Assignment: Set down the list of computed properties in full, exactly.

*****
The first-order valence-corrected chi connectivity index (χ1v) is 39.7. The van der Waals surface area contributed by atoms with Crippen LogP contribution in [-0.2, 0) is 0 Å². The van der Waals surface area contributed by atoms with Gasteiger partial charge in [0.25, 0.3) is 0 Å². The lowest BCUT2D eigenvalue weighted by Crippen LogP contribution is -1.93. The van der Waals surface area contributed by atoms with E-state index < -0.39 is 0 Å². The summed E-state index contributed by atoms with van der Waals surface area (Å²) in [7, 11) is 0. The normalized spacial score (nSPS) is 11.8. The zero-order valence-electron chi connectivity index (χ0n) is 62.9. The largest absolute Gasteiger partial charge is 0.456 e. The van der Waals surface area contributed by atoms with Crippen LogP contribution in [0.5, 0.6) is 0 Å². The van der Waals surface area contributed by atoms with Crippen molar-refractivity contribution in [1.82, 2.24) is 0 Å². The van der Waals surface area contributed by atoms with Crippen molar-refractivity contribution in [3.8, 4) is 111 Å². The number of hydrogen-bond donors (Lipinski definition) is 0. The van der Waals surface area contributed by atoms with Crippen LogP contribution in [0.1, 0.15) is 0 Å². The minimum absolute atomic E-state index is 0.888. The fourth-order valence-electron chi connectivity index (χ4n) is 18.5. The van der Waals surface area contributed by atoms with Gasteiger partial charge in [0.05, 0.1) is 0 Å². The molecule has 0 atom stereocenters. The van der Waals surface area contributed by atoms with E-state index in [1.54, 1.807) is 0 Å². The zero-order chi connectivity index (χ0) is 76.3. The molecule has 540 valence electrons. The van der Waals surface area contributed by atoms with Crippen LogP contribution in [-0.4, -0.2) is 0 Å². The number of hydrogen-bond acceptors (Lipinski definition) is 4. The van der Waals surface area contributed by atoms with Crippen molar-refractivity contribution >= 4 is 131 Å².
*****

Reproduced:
The first-order valence-corrected chi connectivity index (χ1v) is 39.7. The van der Waals surface area contributed by atoms with Crippen LogP contribution in [-0.2, 0) is 0 Å². The van der Waals surface area contributed by atoms with Gasteiger partial charge in [0.25, 0.3) is 0 Å². The lowest BCUT2D eigenvalue weighted by Crippen LogP contribution is -1.93. The van der Waals surface area contributed by atoms with E-state index < -0.39 is 0 Å². The summed E-state index contributed by atoms with van der Waals surface area (Å²) in [7, 11) is 0. The normalized spacial score (nSPS) is 11.8. The zero-order valence-electron chi connectivity index (χ0n) is 62.9. The largest absolute Gasteiger partial charge is 0.456 e. The van der Waals surface area contributed by atoms with Crippen LogP contribution in [0.5, 0.6) is 0 Å². The van der Waals surface area contributed by atoms with Crippen molar-refractivity contribution in [1.82, 2.24) is 0 Å². The van der Waals surface area contributed by atoms with Crippen molar-refractivity contribution in [3.8, 4) is 111 Å². The number of hydrogen-bond donors (Lipinski definition) is 0. The van der Waals surface area contributed by atoms with Crippen LogP contribution in [0.1, 0.15) is 0 Å². The minimum absolute atomic E-state index is 0.888. The fourth-order valence-electron chi connectivity index (χ4n) is 18.5. The van der Waals surface area contributed by atoms with Gasteiger partial charge in [0.05, 0.1) is 0 Å². The molecule has 0 atom stereocenters. The van der Waals surface area contributed by atoms with E-state index in [1.54, 1.807) is 0 Å². The zero-order chi connectivity index (χ0) is 76.3. The molecule has 540 valence electrons. The van der Waals surface area contributed by atoms with Crippen LogP contribution in [-0.4, -0.2) is 0 Å². The number of hydrogen-bond acceptors (Lipinski definition) is 4. The van der Waals surface area contributed by atoms with Crippen molar-refractivity contribution >= 4 is 131 Å².